The urban heat island effect is a good example of how microclimates work. NOAA
Microclimates on a Grand Scale<p>It's no secret that our planet is going through some rough times at the macro level. The global temperature is <a href="https://climate.nasa.gov/vital-signs/global-temperature/" target="_blank">climbing</a>; nine out of the <a href="https://www.noaa.gov/news/2019-was-2nd-hottest-year-on-record-for-earth-say-noaa-nasa" target="_blank">10 hottest years on record</a> have occurred since 2005. And by one recent estimate, roughly 1 million species around the world are <a href="https://ipbes.net/sites/default/files/2020-02/ipbes_global_assessment_report_summary_for_policymakers_en.pdf" target="_blank">facing extinction</a> due to human activities.</p><p>"One of the big questions that ecologists and environmental scientists are trying to answer right now is how will individual species and whole ecosystems respond to rapid climate change and habitat loss," says Jucker. "...To me, [microclimates are] a key component of this research — if we don't measure and understand climate at the appropriate scale, then predicting how things will change in the future becomes a lot harder."</p><p>Developers have long understood the impact small-scale climates have on our daily lives. <a href="https://science.howstuffworks.com/environmental/green-science/urban-heat-island.htm#pt0" target="_blank">Urban heat islands</a> are cities that have higher temperatures than neighboring rural areas.</p><p>Plants release vapors that can moderate local climates. But in cities, natural greenery is often scarce. To make matters worse, plenty of our roads and buildings have a bad habit of absorbing or re-emitting heat from the sun. <a href="https://www.google.com/books/edition/Microclimate_and_Local_Climate/LHUZDAAAQBAJ?hl=en&gbpv=1&bsq=urban%20heat%20island" target="_blank">Vehicle emissions</a> don't exactly help the situation.</p><p>Still, it's not like Boston or Beijing are thermal monoliths. Sometimes, the documented temperatures <a href="https://e360.yale.edu/features/can-we-turn-down-the-temperature-on-urban-heat-islands" target="_blank">within a single city</a> vary by 15 to 20 degrees Fahrenheit (8.3 to 11.1 degrees Celsius).</p><p>That's where metro parks and city trees come in. They have nice cooling effects on nearby neighborhoods. "Several cities around the world have developed programs to increase urban green spaces," says Blanken. "Tree planting programs and green roof programs, have been shown to lower surface temperatures, decrease air pollution and decrease surface water runoff (urban flash-flooding) in urban areas."</p>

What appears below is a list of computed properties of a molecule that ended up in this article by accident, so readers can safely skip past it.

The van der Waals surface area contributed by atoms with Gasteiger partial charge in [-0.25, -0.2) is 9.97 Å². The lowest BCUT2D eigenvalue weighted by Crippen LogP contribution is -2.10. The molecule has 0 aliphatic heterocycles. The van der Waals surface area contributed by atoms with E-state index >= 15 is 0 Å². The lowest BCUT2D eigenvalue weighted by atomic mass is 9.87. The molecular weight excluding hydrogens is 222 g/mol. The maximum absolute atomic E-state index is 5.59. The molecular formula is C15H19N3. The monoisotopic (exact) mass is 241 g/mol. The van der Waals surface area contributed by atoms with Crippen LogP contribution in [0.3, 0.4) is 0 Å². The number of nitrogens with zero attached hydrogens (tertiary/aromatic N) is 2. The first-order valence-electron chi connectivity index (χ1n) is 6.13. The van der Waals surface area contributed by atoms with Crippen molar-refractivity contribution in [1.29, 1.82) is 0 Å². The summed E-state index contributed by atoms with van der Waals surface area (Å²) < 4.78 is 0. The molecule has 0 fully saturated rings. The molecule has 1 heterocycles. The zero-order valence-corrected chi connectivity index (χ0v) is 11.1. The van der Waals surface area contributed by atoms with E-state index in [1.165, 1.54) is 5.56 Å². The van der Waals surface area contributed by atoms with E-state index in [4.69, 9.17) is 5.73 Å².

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By Jeff Berardelli
Note: This story was originally published on August 6, 2020